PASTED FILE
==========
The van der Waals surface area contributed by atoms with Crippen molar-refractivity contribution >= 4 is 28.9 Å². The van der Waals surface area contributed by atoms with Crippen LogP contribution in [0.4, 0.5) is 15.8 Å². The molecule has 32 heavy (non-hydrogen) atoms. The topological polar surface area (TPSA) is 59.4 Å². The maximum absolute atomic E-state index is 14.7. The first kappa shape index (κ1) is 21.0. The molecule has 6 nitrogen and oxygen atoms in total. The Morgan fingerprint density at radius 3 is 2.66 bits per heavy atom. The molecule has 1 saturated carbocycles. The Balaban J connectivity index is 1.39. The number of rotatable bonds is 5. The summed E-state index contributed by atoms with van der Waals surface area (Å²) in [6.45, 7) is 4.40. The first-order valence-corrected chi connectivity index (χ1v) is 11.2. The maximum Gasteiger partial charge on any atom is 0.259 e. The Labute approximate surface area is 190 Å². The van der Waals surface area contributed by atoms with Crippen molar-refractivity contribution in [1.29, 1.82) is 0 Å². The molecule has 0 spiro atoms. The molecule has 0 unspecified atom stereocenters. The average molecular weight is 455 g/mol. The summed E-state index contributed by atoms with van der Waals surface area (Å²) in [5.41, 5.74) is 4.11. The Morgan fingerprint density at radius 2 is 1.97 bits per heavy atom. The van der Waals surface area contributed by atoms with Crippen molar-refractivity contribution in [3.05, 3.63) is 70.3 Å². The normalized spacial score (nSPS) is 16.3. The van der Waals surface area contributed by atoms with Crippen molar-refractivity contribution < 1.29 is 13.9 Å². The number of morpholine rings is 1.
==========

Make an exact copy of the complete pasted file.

The van der Waals surface area contributed by atoms with Crippen molar-refractivity contribution >= 4 is 28.9 Å². The van der Waals surface area contributed by atoms with Crippen LogP contribution in [0.4, 0.5) is 15.8 Å². The molecule has 32 heavy (non-hydrogen) atoms. The topological polar surface area (TPSA) is 59.4 Å². The maximum absolute atomic E-state index is 14.7. The first kappa shape index (κ1) is 21.0. The molecule has 6 nitrogen and oxygen atoms in total. The Morgan fingerprint density at radius 3 is 2.66 bits per heavy atom. The molecule has 1 saturated carbocycles. The Balaban J connectivity index is 1.39. The number of rotatable bonds is 5. The summed E-state index contributed by atoms with van der Waals surface area (Å²) in [6.45, 7) is 4.40. The first-order valence-corrected chi connectivity index (χ1v) is 11.2. The maximum Gasteiger partial charge on any atom is 0.259 e. The Labute approximate surface area is 190 Å². The van der Waals surface area contributed by atoms with Crippen molar-refractivity contribution in [1.29, 1.82) is 0 Å². The molecule has 0 spiro atoms. The molecule has 0 unspecified atom stereocenters. The average molecular weight is 455 g/mol. The summed E-state index contributed by atoms with van der Waals surface area (Å²) in [5.41, 5.74) is 4.11. The Morgan fingerprint density at radius 2 is 1.97 bits per heavy atom. The van der Waals surface area contributed by atoms with Crippen molar-refractivity contribution in [3.05, 3.63) is 70.3 Å². The normalized spacial score (nSPS) is 16.3. The van der Waals surface area contributed by atoms with Crippen molar-refractivity contribution < 1.29 is 13.9 Å². The number of morpholine rings is 1.